I read the information Elco put on the home page about control the temperature during fermentation. I was wonder if anybody had papers on that subject of fermentation temperature control. Thank
It is generally agreed that fine control over fermentation temp is one of the best things you can do for your beer. Commercial brewers and serious homebrewers alike employ consistent temp programs, starting relatively low during early fermentation and (sometimes) going warmer for a diacetyl rest and then cold crashing to drop yeast out of suspension. And each yeast strain has its preferred temperature range.
So there is a ton of documentation on forums and the like on the subject of temperature profiles. What is it specifically you’re hopng to see in the way of papers so you can get pointed in the right direction?
I found a paper on fermentation called “Optimal Beer Fermentation” it was written by professor Chemical and Biological Engineering at University at Boulder and from a professor Engineering Department of Cambridge. Thanks for comment of “Temperature Profiles” as a search term for Google…I was looking for “Yeast Temperature” for my search and came out with nothing useful…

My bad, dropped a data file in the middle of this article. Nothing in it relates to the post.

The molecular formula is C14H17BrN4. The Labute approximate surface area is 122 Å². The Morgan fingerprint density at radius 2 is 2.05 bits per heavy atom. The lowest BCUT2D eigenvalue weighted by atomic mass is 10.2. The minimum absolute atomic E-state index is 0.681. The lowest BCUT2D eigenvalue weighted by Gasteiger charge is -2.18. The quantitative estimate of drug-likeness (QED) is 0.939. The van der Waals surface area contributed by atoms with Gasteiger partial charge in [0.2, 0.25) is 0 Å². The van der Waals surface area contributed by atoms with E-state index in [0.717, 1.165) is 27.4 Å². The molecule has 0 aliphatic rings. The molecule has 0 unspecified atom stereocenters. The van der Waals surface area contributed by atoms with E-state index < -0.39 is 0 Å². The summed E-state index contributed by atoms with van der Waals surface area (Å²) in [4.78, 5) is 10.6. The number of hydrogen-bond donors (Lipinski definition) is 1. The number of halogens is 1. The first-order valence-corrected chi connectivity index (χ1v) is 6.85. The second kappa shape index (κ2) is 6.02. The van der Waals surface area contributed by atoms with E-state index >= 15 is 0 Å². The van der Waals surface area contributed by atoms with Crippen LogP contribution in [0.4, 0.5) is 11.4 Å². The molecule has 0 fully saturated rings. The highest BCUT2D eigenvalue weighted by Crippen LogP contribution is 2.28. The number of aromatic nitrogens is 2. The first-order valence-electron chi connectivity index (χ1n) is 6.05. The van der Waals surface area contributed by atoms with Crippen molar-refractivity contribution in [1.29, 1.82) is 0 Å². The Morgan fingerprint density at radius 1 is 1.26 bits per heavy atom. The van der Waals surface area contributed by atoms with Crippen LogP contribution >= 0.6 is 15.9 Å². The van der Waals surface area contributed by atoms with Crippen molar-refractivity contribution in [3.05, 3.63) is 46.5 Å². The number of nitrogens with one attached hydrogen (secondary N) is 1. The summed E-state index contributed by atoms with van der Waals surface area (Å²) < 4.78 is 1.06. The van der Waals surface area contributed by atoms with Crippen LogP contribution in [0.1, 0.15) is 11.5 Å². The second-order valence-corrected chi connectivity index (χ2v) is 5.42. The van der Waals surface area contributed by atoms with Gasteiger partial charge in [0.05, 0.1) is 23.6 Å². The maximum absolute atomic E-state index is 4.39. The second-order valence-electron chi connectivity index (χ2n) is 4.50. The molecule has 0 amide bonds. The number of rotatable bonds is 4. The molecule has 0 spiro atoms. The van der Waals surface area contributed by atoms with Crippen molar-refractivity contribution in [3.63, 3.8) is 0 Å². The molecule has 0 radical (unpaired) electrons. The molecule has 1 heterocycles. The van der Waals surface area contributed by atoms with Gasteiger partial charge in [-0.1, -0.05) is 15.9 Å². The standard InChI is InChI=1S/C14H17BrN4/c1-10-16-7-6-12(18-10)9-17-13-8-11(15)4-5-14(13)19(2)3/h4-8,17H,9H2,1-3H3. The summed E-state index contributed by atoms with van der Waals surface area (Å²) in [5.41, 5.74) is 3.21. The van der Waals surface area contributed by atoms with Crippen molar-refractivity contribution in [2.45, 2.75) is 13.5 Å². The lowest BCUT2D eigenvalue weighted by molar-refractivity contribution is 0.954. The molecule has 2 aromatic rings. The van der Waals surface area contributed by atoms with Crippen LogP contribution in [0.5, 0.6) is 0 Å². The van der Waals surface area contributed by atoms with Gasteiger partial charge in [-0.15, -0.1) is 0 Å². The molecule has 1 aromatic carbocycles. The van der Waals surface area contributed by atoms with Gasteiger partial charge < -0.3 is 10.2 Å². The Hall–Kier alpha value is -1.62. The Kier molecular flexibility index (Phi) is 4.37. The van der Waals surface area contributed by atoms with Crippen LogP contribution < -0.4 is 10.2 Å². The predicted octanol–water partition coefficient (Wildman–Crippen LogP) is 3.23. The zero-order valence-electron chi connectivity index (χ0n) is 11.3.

Shawn, as usual Dan is Johnny on the spot with this one. Other than oxygenation of wort, accurate temp control is one of the best things you can do to refine your beer flavor. That said each yeast stran is very different, moreover the same yeast at different fermentation temperatures can yield very different result. A little experimentation will go a long way here. Generally speaking from a ale perspective, cooler produces a cleaner flavor, while warmer temps produce more flavor compounds such as esters, phenols, and fusel alcohols.
I am using a safale us-05 yeast, started at 65f and now it at 62f and I should increase to 72f for the last days. Will 72f cause fusel alcohols to form? thanks
More so than 65 degrees yes. Again this is not a bad thing. Some of these flavored can be very welcome depending on the style.
I diacetyl rest at about 70f (21c) for 5 days with us-05 then cold crash.
The crucial thing you’ll get from temp control is that if you get a good result brewing x beer at x temp you’ll be able to do it again next time.
If you don’t have temp control you’re relying on nature to control it, whilst you might not get bad results a brew in summer vs a brew in winter will mean will probably taste subtlety different and unless you’re tracking the temperature difficult to replicate again.